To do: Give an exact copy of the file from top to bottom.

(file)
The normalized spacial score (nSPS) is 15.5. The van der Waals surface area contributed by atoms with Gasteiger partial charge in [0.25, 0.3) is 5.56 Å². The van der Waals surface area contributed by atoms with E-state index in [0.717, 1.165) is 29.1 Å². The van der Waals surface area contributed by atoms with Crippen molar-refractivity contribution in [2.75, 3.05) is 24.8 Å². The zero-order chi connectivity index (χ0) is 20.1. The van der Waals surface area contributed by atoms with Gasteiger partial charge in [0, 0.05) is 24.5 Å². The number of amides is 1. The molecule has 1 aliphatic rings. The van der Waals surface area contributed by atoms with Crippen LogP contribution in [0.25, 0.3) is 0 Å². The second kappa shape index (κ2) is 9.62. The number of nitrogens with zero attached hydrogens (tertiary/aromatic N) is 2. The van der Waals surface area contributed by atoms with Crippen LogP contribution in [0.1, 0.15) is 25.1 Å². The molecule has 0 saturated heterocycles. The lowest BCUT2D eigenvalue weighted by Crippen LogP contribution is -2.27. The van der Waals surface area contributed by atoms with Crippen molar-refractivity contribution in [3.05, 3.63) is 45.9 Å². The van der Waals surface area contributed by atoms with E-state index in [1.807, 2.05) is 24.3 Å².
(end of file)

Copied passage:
The normalized spacial score (nSPS) is 15.5. The van der Waals surface area contributed by atoms with Gasteiger partial charge in [0.25, 0.3) is 5.56 Å². The van der Waals surface area contributed by atoms with E-state index in [0.717, 1.165) is 29.1 Å². The van der Waals surface area contributed by atoms with Crippen molar-refractivity contribution in [2.75, 3.05) is 24.8 Å². The zero-order chi connectivity index (χ0) is 20.1. The van der Waals surface area contributed by atoms with Gasteiger partial charge in [0, 0.05) is 24.5 Å². The number of amides is 1. The molecule has 1 aliphatic rings. The van der Waals surface area contributed by atoms with Crippen LogP contribution in [0.25, 0.3) is 0 Å². The second kappa shape index (κ2) is 9.62. The number of nitrogens with zero attached hydrogens (tertiary/aromatic N) is 2. The van der Waals surface area contributed by atoms with Crippen LogP contribution in [0.1, 0.15) is 25.1 Å². The molecule has 0 saturated heterocycles. The lowest BCUT2D eigenvalue weighted by Crippen LogP contribution is -2.27. The van der Waals surface area contributed by atoms with Crippen molar-refractivity contribution in [3.05, 3.63) is 45.9 Å². The van der Waals surface area contributed by atoms with E-state index in [1.807, 2.05) is 24.3 Å².